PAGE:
When the menace known as the Joker emerges from his mysterious past, he wreaks havoc and chaos on the people of Gotham. The Dark Knight must accept one of the greatest psychological and physical tests of his ability to fight injustice.
Dom Cobb is a skilled thief, the absolute best in the dangerous art of extraction, stealing valuable secrets from deep within the subconscious during the dream state, when the mind is at its most vulnerable. Cobb's rare ability has made him a coveted player in this treacherous new world of corporate espionage, but it has also made him an international fugitive and cost him everything he has ever loved. Now Cobb is being offered a chance at redemption. One last job could give him his life back but only if he can accomplish the impossible - inception. Instead of the perfect heist, Cobb and his team of specialists have to pull off the reverse: their task is not to steal an idea but to plant one. If they succeed, it could be the perfect crime. But no amount of careful planning or expertise can prepare the team for the dangerous enemy that seems to predict their every move. An enemy that only Cobb could have seen coming.Written by
Warner Bros. Pictures
When Saito uses his teeth to pull the safety pin from a fragmentation grenade (extremely difficult in real life) the safety lever remains in place even after the grenade is thrown several feet into the opening of a vent. See more »
Inception is one of those movies that "engaged" film-goers will mistake for genius. Let me explain my theory on people and movies. There are three types of movie-watchers: passive, engaged, and intelligently engaged. Passive people will watch Die Another Day and like it just as much as the Bourne Identity. They don't go to the movies to think, they go to be entertained by cool effects and witty one-liners. Engaged people think they know what they're talking about, and generally love movies that are edgy in plot and execution but conventional enough to understand, like Fight Club and the subject of this review. They believe themselves to be refined in cinema, but, in reality, just don't quite have the intellect, cinematically speaking, to pull it off. Intelligently engaged people will appreciate the complexity of Inception, but also recognize it's a little sloppy, self-serious, over drawn, and empty. They recognize its audacity, but don't pretend like it is Kubrick or Paul Thomas Anderson. Suffice it to say, most people who fall into the engaged category will try and pretend that Inception is a 'masterpiece' and that they know everything about movies. They don't. Inception is clever, but it doesn't rank anything above respectable.
The premise is ingenious, and Inception is able to live off its sheer mind-bendiness for the first 45 minutes. Leo is a specialist at entering people's minds through their dreams and extracting, or in this case, planting information. The dream world Nolan creates is so exciting and unpredictable that the audience, me included, couldn't care less about the actual story line. Unfortunately, when the magic wears off and the extravagantly overlong climax starts (almost at the midway point), things fall apart.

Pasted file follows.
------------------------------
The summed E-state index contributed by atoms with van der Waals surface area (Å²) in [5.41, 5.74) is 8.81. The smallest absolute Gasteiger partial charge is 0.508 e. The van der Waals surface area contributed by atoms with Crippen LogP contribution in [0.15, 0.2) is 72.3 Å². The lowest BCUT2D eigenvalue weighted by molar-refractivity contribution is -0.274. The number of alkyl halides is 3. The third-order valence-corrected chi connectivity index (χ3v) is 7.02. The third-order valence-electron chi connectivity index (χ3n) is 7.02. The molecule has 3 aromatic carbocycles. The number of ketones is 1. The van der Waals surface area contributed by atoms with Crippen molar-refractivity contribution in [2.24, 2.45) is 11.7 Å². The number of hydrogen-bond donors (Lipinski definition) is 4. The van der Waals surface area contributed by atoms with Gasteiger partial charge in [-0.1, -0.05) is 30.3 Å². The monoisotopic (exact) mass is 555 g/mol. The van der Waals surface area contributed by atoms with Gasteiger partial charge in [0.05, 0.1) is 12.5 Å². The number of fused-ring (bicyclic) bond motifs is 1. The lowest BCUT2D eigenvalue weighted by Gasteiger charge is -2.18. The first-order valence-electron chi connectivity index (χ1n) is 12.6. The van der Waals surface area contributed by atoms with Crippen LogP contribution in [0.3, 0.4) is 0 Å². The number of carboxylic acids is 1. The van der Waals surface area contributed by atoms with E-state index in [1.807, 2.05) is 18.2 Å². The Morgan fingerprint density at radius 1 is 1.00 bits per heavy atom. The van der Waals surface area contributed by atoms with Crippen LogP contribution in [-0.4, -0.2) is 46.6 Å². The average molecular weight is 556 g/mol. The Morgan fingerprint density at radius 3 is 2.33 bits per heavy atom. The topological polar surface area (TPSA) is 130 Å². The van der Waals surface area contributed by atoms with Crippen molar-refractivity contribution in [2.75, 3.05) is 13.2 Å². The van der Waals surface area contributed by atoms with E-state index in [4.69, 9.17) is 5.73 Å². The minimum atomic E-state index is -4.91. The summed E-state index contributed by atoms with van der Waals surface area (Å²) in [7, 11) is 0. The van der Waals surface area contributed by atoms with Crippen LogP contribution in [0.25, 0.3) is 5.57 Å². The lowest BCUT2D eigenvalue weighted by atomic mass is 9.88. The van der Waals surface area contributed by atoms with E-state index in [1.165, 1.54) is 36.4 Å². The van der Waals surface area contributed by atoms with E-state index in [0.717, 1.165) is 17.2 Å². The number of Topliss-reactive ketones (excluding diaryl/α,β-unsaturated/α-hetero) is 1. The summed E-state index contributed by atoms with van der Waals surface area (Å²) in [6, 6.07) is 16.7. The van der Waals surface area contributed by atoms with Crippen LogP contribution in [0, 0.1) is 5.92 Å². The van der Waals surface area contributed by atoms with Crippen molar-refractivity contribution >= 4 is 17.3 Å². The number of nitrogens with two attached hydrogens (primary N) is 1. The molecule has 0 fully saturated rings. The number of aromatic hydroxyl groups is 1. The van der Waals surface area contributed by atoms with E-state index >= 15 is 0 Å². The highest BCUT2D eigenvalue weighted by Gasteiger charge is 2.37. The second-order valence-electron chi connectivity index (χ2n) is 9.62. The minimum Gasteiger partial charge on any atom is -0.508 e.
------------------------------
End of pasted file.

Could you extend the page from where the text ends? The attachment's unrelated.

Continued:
The first problem is the eventual goal of the whole operation is seriously anti-climactic. As far as I could tell, they're trying to break up some obscure monopolistic multi-national company for a rich CEO, who in turn will give them large sums of money and Leo a way back to his kids. Sound under-developed? It is. Nolan never really fleshes it out. He is too busy creating spectacularly slick effects to get caught up in silly things like crucial plot points.
When Inception hits its final profligate culmination (the climax inside the climax), I couldn't help but notice how empty it all was. Nolan makes the mistake of thinking multiple things happening at once equals suspense. In an effort to ratchet up the intensity, Nolan piles on at least 5 simultaneous plot-lines that climax at the same time. All this serves to do is suffocate the little suspense that had been built up. There is literally a fifteen minute stretch where Hans Zimmer's deafening score blares and Nolan annoyingly flips through the parallel actions like an ADD-afflicted friend who can't decide what channel to watch. It's mind- numbing, not to mention confusing as hell. One of these little subplots is particularly ridiculous and consists of a guy running around a snowbound bunker shooting people for the whole 15 minutes. Cutting-edge techno thriller? At this point, I was thinking more along the lines of a Roger Moore Bond flick.
For all its structural faults, the single most damning aspect of Inception is its complete lack of heart or emotion. The one remotely human thread in the film deals with Leo and his mysterious dead wife. This thread is drawn out to excess and becomes more and more incomprehensible as the movie progresses. Inception seems to delight in keeping the audience in the dark regarding if Leo's wife is real or just a projection of his subconscious. Inception thinks it's awfully clever, but it's hard to feel emotion towards characters that you're not even sure exist. Near the end, I found the dialog between the unhappy couple completely devoid of meaning, made worse by Nolan attempting to give it resonance through close ups of people crying and a climaxing score.
Despite the fact that the majority of this review deals with Inception's shortcomings, I actually like the movie as a whole. For all of its faults, I was grudgingly won over through Inception's pure style and visceral power. Nolan occasionally strikes brilliance, especially in an early scene where a dream explodes around Ellen and Leo in slow-motion virtuosity. This movie is not the genius many will claim, but it's not so bad either. Give it a shot, just don't expect to dream about it afterwards.
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